A third “broken promise” is the line in the Coalition’s programme for government, which said: “We will cancel the third runway at Heathrow.”

In their letter, the lawyers representing Tory councils fighting the decision said the comments amounted to a “legitimate expectation” the third runway would not be approved.

“The Government made a series of clear and unequivocal promises that there would be no third runway at Heathrow,” they wrote.

“These promises were preceded by years of uncertainty over the status of a third runway at Heathrow. The residents of the Boroughs spent years living with the blight arising from this uncertainty and had reasonably believed that Mr Cameron’s promise in 2009, and the subsequent promises of the Government, had finally laid the matter to rest.”

“In light of these clear and unequivocal promises by the Government, the residents of the Boroughs (particularly the residents of Hillingdon) planned their lives on the basis that there would be no third runway at Heathrow.”

The lawyers argue that such promises “are not in law to be treated by mere empty gestures”, adding the lack of justification in changing stance mean the approval of a third runway was unlawful.

Two other claims are being made: that the Government has not consulted on the decision correctly and that air quality assurances are “wrong”.

Councillor Ravi Govindia, the Tory leader of Wandsworth Council, said: “People bought homes, put their kids in local schools and made all sorts of life decisions based on the belief that this threat to their community had passed.

“Those promises have now been broken without any credible justification and without consultation with the people who stand to lose.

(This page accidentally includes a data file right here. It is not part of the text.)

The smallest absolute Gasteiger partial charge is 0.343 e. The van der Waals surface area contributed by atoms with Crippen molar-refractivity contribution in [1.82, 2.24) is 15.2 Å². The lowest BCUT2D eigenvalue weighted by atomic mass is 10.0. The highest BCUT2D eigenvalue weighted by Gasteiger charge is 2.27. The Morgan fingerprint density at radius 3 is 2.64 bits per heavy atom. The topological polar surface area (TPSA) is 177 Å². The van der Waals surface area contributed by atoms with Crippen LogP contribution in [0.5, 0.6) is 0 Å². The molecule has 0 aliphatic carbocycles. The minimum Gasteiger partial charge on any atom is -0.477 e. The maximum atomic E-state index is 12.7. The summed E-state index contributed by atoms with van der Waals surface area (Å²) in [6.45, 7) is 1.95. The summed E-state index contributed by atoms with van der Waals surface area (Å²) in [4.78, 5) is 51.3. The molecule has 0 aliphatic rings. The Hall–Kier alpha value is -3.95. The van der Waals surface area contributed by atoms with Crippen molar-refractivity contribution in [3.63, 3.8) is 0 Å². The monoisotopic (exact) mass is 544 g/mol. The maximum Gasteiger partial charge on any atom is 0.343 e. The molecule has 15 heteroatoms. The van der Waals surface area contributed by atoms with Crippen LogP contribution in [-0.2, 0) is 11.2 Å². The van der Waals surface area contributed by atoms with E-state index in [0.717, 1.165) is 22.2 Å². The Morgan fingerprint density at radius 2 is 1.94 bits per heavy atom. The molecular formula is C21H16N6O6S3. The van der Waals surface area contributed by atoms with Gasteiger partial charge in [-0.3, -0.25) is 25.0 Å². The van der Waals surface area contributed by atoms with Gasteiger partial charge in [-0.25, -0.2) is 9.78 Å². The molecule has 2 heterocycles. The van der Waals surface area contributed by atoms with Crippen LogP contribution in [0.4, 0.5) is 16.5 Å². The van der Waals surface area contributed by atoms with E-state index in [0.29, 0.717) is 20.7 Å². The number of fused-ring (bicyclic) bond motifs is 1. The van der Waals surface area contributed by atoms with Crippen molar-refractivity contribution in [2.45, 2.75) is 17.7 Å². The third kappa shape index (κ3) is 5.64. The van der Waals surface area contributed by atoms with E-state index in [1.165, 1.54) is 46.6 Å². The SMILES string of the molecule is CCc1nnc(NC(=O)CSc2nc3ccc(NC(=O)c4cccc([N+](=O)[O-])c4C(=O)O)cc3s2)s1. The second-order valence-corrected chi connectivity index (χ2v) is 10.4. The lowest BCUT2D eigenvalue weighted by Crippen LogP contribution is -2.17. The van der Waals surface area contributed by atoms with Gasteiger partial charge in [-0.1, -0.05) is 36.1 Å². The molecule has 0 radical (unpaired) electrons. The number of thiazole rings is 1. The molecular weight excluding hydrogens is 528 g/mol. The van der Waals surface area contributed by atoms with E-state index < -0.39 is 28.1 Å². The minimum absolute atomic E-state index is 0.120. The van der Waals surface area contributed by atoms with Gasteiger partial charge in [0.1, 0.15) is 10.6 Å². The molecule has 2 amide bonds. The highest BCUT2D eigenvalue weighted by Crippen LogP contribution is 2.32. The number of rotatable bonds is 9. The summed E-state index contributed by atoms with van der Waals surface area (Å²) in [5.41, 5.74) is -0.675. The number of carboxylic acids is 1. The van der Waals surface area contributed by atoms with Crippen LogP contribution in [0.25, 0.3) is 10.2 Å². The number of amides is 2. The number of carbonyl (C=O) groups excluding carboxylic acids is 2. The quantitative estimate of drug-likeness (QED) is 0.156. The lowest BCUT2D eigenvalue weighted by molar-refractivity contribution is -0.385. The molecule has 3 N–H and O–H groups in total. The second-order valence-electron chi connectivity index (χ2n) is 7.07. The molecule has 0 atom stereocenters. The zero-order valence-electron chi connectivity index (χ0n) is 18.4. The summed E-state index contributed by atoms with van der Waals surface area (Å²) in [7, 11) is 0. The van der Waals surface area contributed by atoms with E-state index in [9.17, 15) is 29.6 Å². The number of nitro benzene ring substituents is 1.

John Sauven, Greenpeace UK executive director, said: “A third runway can only go ahead by steamrolling over local people’s legitimate expectations.”

The claims are likely to be countered by the fact that the Tories did not include their opposition to the third runway in their 2015 election manifesto.

A spokesman for the Department of Transport said: “We cannot comment on ongoing legal action.”



See earlier:

Four councils + Greenpeace have served legal papers on Government over Heathrow runway decision

Hillingdon, Richmond, Wandsworth and Windsor and Maidenhead councils, together with Greenpeace and a resident of Hillingdon, have today served legal papers on the government for unlawfully supporting the expansion of Heathrow. In a legal submission to the High Court, the ‘coalition’ is seeking a Judicial Review of the government’s decision to support the expansion of the airport – something that which the Government previously promised would never happen. Harrison Grant Solicitors, on behalf of the coalition have filed a formal request for a judicial review. If successful, it is hoped the case will be heard in the High Court early next year. Together, the claimants argue that the Government has failed to recognise the project’s unlawful air quality impacts and that the consultation held to make the decision was fundamentally flawed. Therefore, the expansion of the airport cannot go ahead. In addition, the legal challenge seeks to hold Government to the promise that a third runway would never be built. If the request is successful, and the coalition wins the judicial review, the decision to proceed with the runway would be overturned. Ray Puddifoot said “There are two grounds of challenge at this stage. In addition to our claim that there has been a significant breach of established air quality laws, we have also claimed that the Government has acted contrary to our legitimate expectation that it would honour its repeated promises not to expand Heathrow.”